As soon as people started acting responsibly—letting employees go home early, calling off school well in advance so people could make childcare plans, rescheduling meetings, driving cautiously—I knew the great Houston Snowpocalypse of 2011 would be a bust.
Still, I take emergency preparedness very seriously. I got ready for snowpocalypse by cooking. Primarily, I braised meats, one roast after the other, to help warm the house by keeping the oven permanently occupied.
Earlier in the week, a friend tipped me off to a culinary monstrosity: an Oreo baked inside a chocolate chip cookie. By Friday morning, after wondering for several days what something like this would be like, I simply had to test it out.
Behold, the snowpocalypse cookie:
I recruited tasters. This was not a cookie I could tackle alone.
[I considered calling the friend who gave me the idea, but a) she lives on the other side of a particularly icy bridge that crosses a bayou, which would be a 40-foot plunge at least if her car spun out of control and crashed the guard rail, and b) she’s 8 months pregnant, and I was afraid the cookie would either plunge her into gestational diabetic shock or trigger early labor so she’d have to have the baby on the side of the road, unable to get to the hospital. I don’t want to be responsible for any of that.]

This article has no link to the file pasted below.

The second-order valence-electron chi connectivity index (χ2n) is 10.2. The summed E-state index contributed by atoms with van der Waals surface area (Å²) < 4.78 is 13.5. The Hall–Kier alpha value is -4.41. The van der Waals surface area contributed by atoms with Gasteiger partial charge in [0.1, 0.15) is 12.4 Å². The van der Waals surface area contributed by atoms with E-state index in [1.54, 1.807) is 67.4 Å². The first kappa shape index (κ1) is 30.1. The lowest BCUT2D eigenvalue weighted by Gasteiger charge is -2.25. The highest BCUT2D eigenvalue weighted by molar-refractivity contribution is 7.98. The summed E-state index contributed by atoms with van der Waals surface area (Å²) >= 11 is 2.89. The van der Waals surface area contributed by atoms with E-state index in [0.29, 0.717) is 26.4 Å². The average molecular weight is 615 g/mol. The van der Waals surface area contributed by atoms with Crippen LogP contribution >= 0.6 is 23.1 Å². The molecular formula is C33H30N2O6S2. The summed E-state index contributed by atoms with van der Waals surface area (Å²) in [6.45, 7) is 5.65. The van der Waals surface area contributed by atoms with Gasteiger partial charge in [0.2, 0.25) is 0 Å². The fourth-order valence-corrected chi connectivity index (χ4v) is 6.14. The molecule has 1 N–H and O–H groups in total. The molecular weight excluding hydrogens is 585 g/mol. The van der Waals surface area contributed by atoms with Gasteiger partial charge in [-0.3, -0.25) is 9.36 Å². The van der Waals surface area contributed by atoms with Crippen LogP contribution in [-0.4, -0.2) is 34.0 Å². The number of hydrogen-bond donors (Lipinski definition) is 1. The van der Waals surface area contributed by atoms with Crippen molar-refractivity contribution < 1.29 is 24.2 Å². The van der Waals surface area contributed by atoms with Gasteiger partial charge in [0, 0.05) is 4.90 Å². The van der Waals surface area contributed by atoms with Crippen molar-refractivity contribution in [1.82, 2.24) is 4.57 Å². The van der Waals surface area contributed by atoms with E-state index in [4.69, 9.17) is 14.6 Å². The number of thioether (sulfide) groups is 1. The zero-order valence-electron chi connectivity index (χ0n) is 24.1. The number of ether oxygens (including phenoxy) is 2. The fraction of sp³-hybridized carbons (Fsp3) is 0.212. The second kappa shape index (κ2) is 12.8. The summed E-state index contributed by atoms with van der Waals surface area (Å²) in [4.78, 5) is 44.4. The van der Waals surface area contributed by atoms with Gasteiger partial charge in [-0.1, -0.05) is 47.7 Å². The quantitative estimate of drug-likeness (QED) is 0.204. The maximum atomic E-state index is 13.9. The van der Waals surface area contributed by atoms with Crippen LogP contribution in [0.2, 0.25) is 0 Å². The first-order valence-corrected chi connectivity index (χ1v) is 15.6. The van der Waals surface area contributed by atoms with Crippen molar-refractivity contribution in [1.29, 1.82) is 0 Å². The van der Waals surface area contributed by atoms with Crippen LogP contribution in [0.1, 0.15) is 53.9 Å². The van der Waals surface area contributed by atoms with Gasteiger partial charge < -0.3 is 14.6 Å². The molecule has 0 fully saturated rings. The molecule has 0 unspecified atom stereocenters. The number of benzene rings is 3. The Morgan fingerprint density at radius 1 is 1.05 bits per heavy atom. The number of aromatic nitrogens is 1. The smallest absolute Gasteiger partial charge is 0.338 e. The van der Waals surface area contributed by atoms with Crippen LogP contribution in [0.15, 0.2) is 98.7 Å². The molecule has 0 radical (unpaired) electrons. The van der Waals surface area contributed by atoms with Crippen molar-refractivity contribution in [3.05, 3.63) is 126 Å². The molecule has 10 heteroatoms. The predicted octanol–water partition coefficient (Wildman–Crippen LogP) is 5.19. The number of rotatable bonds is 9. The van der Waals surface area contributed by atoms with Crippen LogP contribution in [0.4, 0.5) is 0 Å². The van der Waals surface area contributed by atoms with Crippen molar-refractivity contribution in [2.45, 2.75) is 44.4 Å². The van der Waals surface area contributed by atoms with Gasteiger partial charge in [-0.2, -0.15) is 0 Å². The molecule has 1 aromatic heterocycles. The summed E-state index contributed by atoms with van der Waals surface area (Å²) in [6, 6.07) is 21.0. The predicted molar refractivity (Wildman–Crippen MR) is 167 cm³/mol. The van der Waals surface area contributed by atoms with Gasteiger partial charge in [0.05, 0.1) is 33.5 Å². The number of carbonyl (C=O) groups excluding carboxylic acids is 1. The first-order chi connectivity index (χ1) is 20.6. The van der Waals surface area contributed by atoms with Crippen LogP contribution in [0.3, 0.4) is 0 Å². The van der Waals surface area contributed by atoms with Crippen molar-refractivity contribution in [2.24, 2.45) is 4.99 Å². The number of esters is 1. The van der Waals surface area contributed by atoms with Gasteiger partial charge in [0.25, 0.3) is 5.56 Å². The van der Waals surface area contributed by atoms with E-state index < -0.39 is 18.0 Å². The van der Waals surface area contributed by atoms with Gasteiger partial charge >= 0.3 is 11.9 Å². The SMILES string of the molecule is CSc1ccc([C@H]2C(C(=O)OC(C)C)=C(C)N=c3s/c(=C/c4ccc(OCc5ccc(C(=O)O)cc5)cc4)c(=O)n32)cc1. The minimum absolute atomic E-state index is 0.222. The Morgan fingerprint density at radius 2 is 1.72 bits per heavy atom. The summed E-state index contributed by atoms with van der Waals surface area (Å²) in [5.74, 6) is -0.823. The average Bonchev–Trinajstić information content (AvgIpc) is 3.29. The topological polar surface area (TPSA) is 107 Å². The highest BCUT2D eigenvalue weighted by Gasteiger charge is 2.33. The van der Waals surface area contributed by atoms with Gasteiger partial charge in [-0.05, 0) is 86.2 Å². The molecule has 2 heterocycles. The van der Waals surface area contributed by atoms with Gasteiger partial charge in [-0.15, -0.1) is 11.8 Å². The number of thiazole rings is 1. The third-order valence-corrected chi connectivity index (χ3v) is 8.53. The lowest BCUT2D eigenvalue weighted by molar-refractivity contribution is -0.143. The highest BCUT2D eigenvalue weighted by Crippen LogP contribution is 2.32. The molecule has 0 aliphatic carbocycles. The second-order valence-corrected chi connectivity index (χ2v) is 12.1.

The verdict? One person suggested that the cookie really wouldn’t be complete until we dipped it in batter and deep-fried it. The fact that we all immediately agreed sums up the fundamental problem with this creation.
This is food as spectacle. It lacks subtlety. And, frankly, it doesn’t taste very good. Any charm of made from scratch in the chocolate chip cookie part was smacked down by the chemical sweetness of the Oreo.
Sometimes, the fact that you can make something doesn’t mean you should.
It got me thinking about the promise of a flaming cherpumple (or something like that) I made for Kuff’s birthday. I’ve been watching videos to prepare, becoming more and more horrified by this hideous hybrid pie-within-a-cake x 3.
Talk about a dessert that lacks subtlety.
I’m not sure this is the cake I’d pick to bake to show my appreciation for anyone other than a sumo wrestler. Chocolate cake + cherry pie + yellow cake + apple pie + white cake + pumpkin pie + cream cheese frosting to tie it all together? Does that really sound like something you could savor, or does it seem like ordering one of those pizzas with a cheese-stuffed crust and asking for extra cheese?
Kuff, it is your birthday, so it is your call. Do you want a cherpumple, or do you want to pick a single-flavor cake or pie? I make a mean apple pie based on a recipe from Mark Cox of Mark’s … homemade crust … homemade vanilla ice cream to go with it . . . but I’m willing to break out the store-bought mixes and frozen pies if this is what you are after: